|| Gladson’s burden ||
By Mallika Sarabhai
Gladson is an Adivasi living in the war-torn Jharkhand. When he was a year old, his family—farmers owning 20 acres of fertile land—became homeless. Their ancestral land disappeared when a dam was built on the Chinda river. As compensation, the family was paid ∃11,000. When their neighbours and they protested they were sent to Hazaribagh Jail. Could a family of six ensure food, education, housing and health care for their entire life with ∃11,000? They headed for the forests. They bought a small piece of land, tilled it, collected forest produce and tried to make a go of it. There was no way of recovering the prosperity they had enjoyed, but with the additional income from their livestock, they got by.
The state would not leave them alone. Cases were filed against Gladson's father as an encroacher (in spite of his having all the papers to show that he had purchased the land on which they lived) and for illegally felling trees. The children studied under the trees, and during heavy rains, not at all. But Gladson's father continued working for the betterment of their displaced community and taught his children to fight for justice.When Gladson was 11, his parents, on their way to Simdega Civil Court, were murdered, leaving their four children orphans.
A few years ago, as a human rights activist, Gladson wrote to his friends and supporters: “The worst thing is the culprits were not brought to justice. Can anyone tell us why the Indian State did not deliver justice to us, who snatched our resource in the name of development? Why there is no electricity in my village even today? Why my people do not get water for their fields, whose lands were taken for the irrigation projects? Why there is no electricity in those houses, who have given their land for the power project? And why people are still living in small mud houses, whose lands were taken for the steel plants? It seems that the Adivasis are only born to suffer and others to enjoy over our graves.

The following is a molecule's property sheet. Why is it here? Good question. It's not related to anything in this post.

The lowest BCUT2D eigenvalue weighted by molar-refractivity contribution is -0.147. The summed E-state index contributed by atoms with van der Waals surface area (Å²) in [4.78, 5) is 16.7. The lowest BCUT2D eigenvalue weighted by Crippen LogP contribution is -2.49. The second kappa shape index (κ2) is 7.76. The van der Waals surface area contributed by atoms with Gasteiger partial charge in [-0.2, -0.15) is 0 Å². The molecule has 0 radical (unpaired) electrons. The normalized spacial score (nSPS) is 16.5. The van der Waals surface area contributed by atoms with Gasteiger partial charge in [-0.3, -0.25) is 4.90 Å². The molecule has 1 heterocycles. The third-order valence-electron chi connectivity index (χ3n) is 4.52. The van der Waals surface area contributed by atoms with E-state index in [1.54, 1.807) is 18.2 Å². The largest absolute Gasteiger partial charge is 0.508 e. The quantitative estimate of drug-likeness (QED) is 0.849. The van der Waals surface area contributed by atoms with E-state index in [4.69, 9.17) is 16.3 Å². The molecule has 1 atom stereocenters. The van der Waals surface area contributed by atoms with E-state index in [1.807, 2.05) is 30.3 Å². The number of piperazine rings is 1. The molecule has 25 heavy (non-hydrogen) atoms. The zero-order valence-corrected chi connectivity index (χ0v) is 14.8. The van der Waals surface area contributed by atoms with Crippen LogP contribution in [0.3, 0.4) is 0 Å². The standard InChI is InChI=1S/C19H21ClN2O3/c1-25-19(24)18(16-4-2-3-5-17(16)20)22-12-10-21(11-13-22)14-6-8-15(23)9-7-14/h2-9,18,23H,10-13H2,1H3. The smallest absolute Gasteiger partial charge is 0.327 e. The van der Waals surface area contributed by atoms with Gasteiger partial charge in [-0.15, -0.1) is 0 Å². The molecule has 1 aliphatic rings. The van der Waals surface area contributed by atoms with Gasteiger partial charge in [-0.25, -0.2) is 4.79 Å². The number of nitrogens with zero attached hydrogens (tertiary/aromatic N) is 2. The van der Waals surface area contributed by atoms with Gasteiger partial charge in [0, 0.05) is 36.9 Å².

“After a long struggle, we all got back to life but my pain and sufferings did not end here. When I was working as a state programme officer in a project funded by the European Commission, a senior government officer and an editor of a newspaper (both from the upper caste) questioned my credentials saying that being an Adivasi, how could I have gotten into such a prestigious position? Similarly, when my friend had taken me to meet a newly wedded couple of the upper caste in Ranchi, I was not allowed to meet them saying that being an Adivasi if I meet the couple, they might become inauspicious and their whole life would be at stake. Was I a devil for them?
“However, when I joined another firm, I was totally undermined and not given the position which I highly deserved. I was racially discriminated against, economically exploited and mentally disturbed. Can anyone tell me why I should not fight for justice? Can those so-called supporters of the unjust development process, who have not given even one inch of land for the so-called national interest, coin me as a Maoist ideologue, sympathiser and supporter? Respond to me: why should I shut up my mouth and stop writing against injustice, inequality and discrimination? I have lost everything in the name of development and now I have nothing to lose, therefore I'm determined to fight for my own people because I do not want them to be trapped in the name of development. I have taken the democratic path of struggle, which the Indian Constitution guarantees through Article 19. A pen, mouth and mind are my weapons. I am neither a Maoist nor a Gandhian but I am an Adivasi who is determined to fight for his own people, whom the Indian State has alienated, displaced and dispossessed from their resources and is continually doing it in the name of development, national security and national interest even today.”
Recently in Jharkhand, I met Gladson. He had in his hands the first ever Jharkhand Human Rights Report, researched and compiled by him. “I have written about the atrocities committed by both sides, the Maoists and the Forces. So now both are gunning for me. Till now, I was considered a Maoist sympathiser. Now the Maoists call me a government lackey. A fair assessment gets no sympathy from any side.”
This often becomes the fate of people fighting against ills in our society. For each group of offenders, if one is not with them and points out their misdeeds, one is automatically “with the enemy”. Yet, without these voices the stories we get will always be one-sided.